You could also add user-generated content to the LEP (there are exceptions as not all LEPs support UGC currently), thus enabling employees to share quick learning resources they’ve created, with their peers. All these informal learning experiences could prove to be valuable assets to employee learning and development. An LEP has turned ‘learning in the flow of work’ a reality.
Another advantage of an LEP is that it provides learning recommendations based on the historical data, learners’ interests, and profile attributes. By allowing various formats of content that augment the learning experience and by targeting learners with content that’s of interest to them, an LEP has made it possible to deliver personalized learning. When a learner accesses the Learning Experience Platform, he/she sees a personalized homepage that displays content they might be interested in consuming.
3. Functions as an Integrated Learning Platform
An interesting feature of a Learning Experience Platform (LXP) is that it can be integrated with other technologies used in the organization such as xAPI, LRS, Single Sign-On (SSO), HRIS, and so on. You can track every small experience that learners go through while completing a training program and use that information to enhance training. For example, if you track that learners have been unable to answer a question posed in scenario-based learning, you might have to provide additional explanation or give similar scenarios as examples to help learners relate to the content. An LEP is capable of providing in-depth data for analysis.
Can an LEP Replace an LMS?
The answer to that question would be ‘No’ (as on date) because LEPs are still evolving. And, why would organizations want to give up on an LMS they’ve invested in, unless it’s really outdated? The good news is, an LEP can be integrated as a layer on your LMS.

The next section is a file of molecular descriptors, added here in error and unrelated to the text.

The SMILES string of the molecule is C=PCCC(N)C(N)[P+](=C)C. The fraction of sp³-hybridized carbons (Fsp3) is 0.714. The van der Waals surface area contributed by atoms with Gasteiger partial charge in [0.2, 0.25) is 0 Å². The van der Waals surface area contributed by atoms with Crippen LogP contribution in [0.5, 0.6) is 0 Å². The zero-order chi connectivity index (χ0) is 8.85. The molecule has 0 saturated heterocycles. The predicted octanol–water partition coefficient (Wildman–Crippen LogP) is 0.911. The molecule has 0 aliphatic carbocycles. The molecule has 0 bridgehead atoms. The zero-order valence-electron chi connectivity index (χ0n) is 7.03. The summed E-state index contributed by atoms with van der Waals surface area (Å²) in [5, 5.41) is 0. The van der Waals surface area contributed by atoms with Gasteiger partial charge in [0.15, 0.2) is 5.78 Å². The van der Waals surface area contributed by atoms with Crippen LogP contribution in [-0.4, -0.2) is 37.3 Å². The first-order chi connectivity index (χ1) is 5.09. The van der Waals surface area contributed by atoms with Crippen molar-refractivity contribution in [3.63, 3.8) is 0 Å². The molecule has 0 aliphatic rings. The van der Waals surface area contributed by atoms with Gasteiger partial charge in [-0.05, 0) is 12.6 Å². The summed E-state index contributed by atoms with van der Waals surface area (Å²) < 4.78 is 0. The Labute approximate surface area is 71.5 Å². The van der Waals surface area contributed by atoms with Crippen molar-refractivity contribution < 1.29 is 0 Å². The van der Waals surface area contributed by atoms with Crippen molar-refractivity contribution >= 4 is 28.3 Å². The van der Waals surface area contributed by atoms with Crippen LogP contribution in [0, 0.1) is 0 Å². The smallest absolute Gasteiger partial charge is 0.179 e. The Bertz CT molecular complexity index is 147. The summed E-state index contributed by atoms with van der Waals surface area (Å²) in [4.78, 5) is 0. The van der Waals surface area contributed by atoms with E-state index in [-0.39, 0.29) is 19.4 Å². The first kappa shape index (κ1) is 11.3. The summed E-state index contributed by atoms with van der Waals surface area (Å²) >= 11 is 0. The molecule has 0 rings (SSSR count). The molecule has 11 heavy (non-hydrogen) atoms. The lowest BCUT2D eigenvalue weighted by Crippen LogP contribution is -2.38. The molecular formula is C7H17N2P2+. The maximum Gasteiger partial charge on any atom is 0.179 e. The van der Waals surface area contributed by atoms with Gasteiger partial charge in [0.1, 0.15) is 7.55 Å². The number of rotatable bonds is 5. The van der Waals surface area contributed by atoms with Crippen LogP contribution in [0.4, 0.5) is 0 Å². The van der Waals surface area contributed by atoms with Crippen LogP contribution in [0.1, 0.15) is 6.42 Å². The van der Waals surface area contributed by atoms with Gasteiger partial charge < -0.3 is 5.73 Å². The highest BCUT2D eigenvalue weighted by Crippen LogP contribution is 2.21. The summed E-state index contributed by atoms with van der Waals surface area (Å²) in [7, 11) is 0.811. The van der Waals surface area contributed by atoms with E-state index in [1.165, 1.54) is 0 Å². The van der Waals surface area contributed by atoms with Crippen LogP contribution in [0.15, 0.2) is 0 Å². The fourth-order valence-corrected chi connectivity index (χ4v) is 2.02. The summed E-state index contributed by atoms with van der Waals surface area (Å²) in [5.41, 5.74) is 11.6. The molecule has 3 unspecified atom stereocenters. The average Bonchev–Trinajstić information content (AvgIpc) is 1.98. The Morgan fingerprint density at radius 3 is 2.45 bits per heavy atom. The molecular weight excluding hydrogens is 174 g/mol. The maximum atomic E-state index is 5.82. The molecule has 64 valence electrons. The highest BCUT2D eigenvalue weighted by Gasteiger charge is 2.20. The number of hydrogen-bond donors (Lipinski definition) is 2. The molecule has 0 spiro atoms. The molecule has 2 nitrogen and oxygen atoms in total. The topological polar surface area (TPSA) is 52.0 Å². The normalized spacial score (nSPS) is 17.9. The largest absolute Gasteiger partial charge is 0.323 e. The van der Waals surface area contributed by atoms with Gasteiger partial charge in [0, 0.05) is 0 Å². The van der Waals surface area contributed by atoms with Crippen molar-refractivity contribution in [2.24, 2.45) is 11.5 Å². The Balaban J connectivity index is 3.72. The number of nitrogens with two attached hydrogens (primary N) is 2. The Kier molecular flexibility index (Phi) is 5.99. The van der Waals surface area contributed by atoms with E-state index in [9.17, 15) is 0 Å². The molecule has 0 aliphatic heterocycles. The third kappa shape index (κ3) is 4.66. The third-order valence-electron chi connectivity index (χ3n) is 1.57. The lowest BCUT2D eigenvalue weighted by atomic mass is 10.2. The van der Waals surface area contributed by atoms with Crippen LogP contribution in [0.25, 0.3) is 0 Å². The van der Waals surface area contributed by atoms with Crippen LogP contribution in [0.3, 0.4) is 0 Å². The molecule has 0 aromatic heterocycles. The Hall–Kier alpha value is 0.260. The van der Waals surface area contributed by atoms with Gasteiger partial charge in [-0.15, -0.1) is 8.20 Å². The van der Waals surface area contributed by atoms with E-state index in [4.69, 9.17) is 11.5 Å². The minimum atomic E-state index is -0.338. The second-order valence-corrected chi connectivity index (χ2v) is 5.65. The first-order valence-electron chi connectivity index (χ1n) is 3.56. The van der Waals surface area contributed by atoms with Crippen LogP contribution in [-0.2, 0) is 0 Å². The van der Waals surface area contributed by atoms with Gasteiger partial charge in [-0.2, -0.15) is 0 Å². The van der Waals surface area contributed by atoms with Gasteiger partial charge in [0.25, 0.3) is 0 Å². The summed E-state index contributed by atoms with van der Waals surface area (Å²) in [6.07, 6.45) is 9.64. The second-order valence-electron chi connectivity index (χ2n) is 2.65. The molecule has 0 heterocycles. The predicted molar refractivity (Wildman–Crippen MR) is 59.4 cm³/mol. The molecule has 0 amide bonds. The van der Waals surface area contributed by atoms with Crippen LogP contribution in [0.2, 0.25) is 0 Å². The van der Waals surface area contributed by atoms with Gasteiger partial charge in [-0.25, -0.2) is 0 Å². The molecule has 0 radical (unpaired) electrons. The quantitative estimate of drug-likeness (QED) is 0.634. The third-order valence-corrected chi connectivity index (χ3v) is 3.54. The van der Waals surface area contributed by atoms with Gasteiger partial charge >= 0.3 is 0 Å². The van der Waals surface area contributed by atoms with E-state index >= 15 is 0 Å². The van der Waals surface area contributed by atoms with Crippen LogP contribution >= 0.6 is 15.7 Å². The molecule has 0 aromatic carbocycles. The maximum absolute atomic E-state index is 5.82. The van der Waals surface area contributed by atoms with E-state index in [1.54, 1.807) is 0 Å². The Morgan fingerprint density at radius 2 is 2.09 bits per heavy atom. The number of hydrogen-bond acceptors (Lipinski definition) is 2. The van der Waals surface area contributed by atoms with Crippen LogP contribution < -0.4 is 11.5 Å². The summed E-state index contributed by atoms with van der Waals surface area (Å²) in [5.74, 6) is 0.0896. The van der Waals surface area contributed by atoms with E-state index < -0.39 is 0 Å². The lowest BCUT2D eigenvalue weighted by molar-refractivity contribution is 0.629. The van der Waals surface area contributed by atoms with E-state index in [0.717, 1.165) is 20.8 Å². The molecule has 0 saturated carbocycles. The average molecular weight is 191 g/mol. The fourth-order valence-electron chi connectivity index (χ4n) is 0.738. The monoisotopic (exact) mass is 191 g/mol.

Here are some differences between an LMS and LEP:
- An LMS is administrator-driven, i.e., the LMS administrator is responsible for uploading content on the LMS. Employees can’t influence the choice of content being uploaded. On the other hand, with an LEP, employees can upload and share content (a feature that’s provided by some LEPs currently).
- The LMS is quite restrictive because training resources assimilated from external providers can’t be uploaded. An LXP is more open, allowing every learner to become a content curator and upload content.
- An LMS serves the purpose of rolling out training programs employees are expected to complete. With an LEP, employees themselves can upload learning resources that could be useful to their peers. This helps in providing a pull-learning experience as employees voluntarily look up the information they need, both for professional and personal development.
An LEP goes beyond the traditional LMS by offering an experience-centric platform that puts employees in charge of their learning experience. Social collaboration supported by the LEP makes learning an engaging process. If you have invested in a modern LMS, then you might find that most of the features offered by the LXP are already integrated in the LMS. Where the LEP can really step up the game is when organizations look at more immersive learning experiences such as virtual reality, artificial intelligence, and augmented reality. We’ll have to wait and watch what the future unfolds for Learning Experience Platforms.